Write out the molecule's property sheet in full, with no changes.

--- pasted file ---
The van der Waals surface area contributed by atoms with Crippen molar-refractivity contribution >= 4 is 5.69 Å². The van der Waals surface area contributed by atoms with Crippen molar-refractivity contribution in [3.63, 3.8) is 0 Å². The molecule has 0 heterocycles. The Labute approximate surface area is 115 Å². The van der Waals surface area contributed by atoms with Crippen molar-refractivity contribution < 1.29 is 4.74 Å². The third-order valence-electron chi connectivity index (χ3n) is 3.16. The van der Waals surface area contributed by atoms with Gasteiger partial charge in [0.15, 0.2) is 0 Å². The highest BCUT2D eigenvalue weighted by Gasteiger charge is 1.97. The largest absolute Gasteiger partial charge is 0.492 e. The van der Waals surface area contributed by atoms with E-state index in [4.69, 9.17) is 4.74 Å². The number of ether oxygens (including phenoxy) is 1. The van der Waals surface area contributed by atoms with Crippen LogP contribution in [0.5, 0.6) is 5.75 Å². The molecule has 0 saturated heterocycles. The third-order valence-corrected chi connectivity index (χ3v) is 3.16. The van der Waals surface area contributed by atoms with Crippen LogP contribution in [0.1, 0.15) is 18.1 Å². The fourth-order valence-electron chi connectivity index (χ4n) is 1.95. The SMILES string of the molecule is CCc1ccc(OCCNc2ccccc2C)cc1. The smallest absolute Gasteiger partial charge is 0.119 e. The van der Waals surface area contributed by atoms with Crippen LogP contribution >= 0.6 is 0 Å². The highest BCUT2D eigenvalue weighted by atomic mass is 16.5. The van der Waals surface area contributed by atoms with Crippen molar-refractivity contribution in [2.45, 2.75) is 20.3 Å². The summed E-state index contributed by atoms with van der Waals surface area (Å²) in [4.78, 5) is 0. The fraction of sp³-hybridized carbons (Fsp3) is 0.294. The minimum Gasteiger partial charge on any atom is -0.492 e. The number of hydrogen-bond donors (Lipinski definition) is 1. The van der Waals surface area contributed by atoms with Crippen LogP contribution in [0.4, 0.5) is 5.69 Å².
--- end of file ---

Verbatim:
The van der Waals surface area contributed by atoms with Crippen molar-refractivity contribution >= 4 is 5.69 Å². The van der Waals surface area contributed by atoms with Crippen molar-refractivity contribution in [3.63, 3.8) is 0 Å². The molecule has 0 heterocycles. The Labute approximate surface area is 115 Å². The van der Waals surface area contributed by atoms with Crippen molar-refractivity contribution < 1.29 is 4.74 Å². The third-order valence-electron chi connectivity index (χ3n) is 3.16. The van der Waals surface area contributed by atoms with Gasteiger partial charge in [0.15, 0.2) is 0 Å². The highest BCUT2D eigenvalue weighted by Gasteiger charge is 1.97. The largest absolute Gasteiger partial charge is 0.492 e. The van der Waals surface area contributed by atoms with E-state index in [4.69, 9.17) is 4.74 Å². The number of ether oxygens (including phenoxy) is 1. The van der Waals surface area contributed by atoms with Crippen LogP contribution in [0.5, 0.6) is 5.75 Å². The molecule has 0 saturated heterocycles. The third-order valence-corrected chi connectivity index (χ3v) is 3.16. The van der Waals surface area contributed by atoms with Crippen LogP contribution in [0.1, 0.15) is 18.1 Å². The fourth-order valence-electron chi connectivity index (χ4n) is 1.95. The SMILES string of the molecule is CCc1ccc(OCCNc2ccccc2C)cc1. The smallest absolute Gasteiger partial charge is 0.119 e. The van der Waals surface area contributed by atoms with Crippen LogP contribution >= 0.6 is 0 Å². The highest BCUT2D eigenvalue weighted by atomic mass is 16.5. The van der Waals surface area contributed by atoms with Crippen molar-refractivity contribution in [2.45, 2.75) is 20.3 Å². The summed E-state index contributed by atoms with van der Waals surface area (Å²) in [4.78, 5) is 0. The fraction of sp³-hybridized carbons (Fsp3) is 0.294. The minimum Gasteiger partial charge on any atom is -0.492 e. The number of hydrogen-bond donors (Lipinski definition) is 1. The van der Waals surface area contributed by atoms with Crippen LogP contribution in [0.4, 0.5) is 5.69 Å².